A lot of what I end up seeing at a festival feels very programmed. Sessions are closely managed. Keynotes are in massive theaters. Actually, I think the geography of the space has a lot to do with it. So it was kind of refreshing going to this panel today, which featured four filmmakers (David Zellner, Kat Candler, Todd Rohal, and Andrew Bujalski) who have all worked together before just having an informal chat about their experiences working with both non-professional and professional actors.
Each of the four directors comes from a deeply independent background, but have recently made movies that include big-name professional actors; Candler, for example, had Hellion starring Aaron Paul of Breaking Bad fame at SXSW last year. The narrative that emerged from the panel was almost a melancholy one. Each director was highly grateful for the opportunity to work with talented professional actors, but though no one said it in so many words, there also seemed to be a sense of loss in the here and working today, gone to the next project tomorrow realities of stars’ schedules. Compare that to the process of casting and working with non-actors. Candler talked about searching for months for the five boys for Hellion, and there was an emphasis from all four on relationships. Because acting can sometimes be a very foreign thing, Zellner talked about “creating an environment [on set] for them to run free. And give them treats.” Rohal echoed the sentiment, keying on the vast difference in communication needed to get a non-pro actor comfortable on set.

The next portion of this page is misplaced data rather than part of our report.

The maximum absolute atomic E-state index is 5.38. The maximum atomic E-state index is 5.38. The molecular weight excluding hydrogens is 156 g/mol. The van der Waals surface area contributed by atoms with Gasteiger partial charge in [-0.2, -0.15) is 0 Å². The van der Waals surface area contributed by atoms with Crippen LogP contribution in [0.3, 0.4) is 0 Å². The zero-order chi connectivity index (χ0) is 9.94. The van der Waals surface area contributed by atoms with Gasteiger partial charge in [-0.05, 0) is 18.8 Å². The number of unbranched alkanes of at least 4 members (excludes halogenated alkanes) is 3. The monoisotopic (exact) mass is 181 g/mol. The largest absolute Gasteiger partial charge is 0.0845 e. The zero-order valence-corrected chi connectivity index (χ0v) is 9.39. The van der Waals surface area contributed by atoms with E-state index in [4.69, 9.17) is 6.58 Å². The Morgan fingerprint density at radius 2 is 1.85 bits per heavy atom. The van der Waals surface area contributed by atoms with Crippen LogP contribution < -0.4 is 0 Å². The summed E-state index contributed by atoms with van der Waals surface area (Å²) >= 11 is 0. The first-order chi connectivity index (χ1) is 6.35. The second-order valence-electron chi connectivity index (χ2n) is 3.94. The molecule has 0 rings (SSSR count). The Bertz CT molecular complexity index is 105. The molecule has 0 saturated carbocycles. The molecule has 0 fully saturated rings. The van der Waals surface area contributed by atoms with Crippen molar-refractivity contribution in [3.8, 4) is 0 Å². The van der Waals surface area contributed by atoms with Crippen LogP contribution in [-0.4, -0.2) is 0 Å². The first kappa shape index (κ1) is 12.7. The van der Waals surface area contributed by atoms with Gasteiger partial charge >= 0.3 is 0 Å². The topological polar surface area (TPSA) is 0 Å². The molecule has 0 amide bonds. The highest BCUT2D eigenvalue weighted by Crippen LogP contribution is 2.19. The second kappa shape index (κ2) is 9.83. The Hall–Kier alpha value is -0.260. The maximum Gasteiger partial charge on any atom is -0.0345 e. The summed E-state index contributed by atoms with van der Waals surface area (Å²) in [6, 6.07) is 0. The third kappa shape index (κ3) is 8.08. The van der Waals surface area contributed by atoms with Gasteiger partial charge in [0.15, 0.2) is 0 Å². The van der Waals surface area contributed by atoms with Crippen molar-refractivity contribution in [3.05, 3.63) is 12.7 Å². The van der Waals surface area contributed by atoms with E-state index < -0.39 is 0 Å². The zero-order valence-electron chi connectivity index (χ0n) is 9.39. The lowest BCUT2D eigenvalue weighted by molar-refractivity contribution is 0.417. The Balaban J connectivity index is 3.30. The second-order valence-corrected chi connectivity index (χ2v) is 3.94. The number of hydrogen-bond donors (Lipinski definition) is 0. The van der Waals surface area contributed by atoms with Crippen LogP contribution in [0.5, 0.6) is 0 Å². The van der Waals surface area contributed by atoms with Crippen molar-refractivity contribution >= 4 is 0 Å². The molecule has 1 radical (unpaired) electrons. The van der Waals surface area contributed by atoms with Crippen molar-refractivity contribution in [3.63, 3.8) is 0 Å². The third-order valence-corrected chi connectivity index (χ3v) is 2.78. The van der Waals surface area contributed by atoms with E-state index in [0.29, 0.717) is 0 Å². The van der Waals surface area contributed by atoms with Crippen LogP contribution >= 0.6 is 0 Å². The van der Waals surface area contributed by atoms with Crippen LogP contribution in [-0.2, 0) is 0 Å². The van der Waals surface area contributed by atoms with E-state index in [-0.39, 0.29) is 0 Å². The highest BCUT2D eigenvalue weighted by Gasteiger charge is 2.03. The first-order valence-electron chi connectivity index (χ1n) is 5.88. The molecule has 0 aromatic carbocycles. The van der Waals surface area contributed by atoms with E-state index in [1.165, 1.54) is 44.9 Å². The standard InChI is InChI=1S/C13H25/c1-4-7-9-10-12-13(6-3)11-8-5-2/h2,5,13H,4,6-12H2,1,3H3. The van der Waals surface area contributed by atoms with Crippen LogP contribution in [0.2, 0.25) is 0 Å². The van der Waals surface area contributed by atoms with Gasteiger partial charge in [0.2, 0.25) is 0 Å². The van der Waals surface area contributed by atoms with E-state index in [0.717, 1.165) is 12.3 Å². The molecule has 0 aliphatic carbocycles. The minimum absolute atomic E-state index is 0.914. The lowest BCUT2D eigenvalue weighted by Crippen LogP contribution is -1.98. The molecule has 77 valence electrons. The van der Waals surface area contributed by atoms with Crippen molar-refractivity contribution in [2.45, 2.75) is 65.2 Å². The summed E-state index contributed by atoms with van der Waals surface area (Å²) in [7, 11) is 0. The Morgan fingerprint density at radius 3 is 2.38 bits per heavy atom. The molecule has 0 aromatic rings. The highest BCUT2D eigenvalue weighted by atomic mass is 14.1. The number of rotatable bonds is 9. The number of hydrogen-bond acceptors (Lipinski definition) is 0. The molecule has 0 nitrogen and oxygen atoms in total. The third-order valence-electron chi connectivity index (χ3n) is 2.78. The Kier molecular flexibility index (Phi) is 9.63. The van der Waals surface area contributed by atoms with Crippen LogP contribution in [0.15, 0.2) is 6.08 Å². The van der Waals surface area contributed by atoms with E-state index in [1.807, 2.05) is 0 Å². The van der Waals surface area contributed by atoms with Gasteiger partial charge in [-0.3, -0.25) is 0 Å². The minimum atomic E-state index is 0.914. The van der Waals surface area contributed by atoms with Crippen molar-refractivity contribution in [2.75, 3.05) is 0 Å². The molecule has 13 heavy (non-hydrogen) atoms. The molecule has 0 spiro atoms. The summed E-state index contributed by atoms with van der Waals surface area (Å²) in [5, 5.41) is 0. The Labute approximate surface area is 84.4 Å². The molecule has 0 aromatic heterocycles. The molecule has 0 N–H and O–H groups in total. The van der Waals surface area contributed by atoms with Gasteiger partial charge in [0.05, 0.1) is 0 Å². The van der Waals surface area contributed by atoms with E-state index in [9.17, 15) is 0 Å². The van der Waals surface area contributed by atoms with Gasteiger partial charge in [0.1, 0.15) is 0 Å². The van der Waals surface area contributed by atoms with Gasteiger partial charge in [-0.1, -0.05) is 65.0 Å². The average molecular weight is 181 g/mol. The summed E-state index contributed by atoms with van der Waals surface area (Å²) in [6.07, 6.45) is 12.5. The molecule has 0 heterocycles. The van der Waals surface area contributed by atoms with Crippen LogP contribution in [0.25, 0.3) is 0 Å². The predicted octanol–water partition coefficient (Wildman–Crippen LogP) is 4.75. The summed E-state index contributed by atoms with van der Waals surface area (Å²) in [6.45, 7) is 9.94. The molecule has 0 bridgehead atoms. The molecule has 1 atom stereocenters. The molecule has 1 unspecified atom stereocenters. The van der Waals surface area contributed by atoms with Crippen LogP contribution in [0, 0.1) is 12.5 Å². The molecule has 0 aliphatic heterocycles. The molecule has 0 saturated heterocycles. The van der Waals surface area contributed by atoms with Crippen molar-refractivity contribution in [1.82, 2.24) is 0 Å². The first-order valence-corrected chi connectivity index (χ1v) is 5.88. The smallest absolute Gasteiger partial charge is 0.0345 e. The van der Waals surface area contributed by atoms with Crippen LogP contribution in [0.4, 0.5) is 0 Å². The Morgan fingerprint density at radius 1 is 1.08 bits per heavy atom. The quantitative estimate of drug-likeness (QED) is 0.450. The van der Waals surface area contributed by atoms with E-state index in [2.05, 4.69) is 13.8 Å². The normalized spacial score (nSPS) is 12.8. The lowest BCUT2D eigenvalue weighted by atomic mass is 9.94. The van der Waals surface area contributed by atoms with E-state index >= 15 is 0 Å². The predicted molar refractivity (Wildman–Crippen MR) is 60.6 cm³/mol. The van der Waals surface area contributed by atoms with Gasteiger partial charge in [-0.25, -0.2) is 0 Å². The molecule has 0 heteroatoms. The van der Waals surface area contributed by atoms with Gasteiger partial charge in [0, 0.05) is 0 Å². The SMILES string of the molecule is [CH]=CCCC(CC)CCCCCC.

Through the entire panel, the idea of trust was key, and I think this is where the bit of melancholy came from. Naturally, it’s easier to trust someone you’ve been around for a while. But even pro actors have insecurities, and Bujalski said that’s actually a good starting point. “Insecurity is part of the [actor’s] job,” he said. “That’s the beginning of your working relationship.” He wasn’t the only one who likened a director to a therapist.
Near the end of the panel, talk turned more to practical, on set tips. Here are just a couple of my favorites:
- When working with amateur actors, Candler said she likes to walk them through how I’m going to get the performance out of them.” Whereas pros are trained with how to access an emotion or a character, people who haven’t acted for need help and reassurance.
- When asked about how to spice up a scene that’s feeling stale, Candler also offered this tidbit: “Give one actor a secret.” She told a story about a scene in Hellion she’d run several times, so the actors in the scene kind of knew what reactions to expect from one another. But she told Juliette Lewis to ratchet the intensity up by about 200%, and the whole scene changed. The other actors weren’t expecting the change, and it resulted in a more authentic performance.
- Also talking about how to save a troubled scene, Bujolski said he frequently will just ask an actor what they feel is missing. In one instance he related from one of his early features, it was just that the scene was missing a line of pleasantries. The characters hadn’t been able to fully enter into a space together, and it was throwing the performances off.
The panel related a lot to a couple others I saw yesterday, particularly the communal or team emphasis from Mark Duplass’s keynote, as well as Michael Showalter’s assertion that he (who has acted before in addition to directing) was a “sketch actor” and a fundamentally different type of actor than Sally Field. I wished I had a chance to ask the panel about both things, but unfortunately it ran a bit long and there was no time for a Q&A.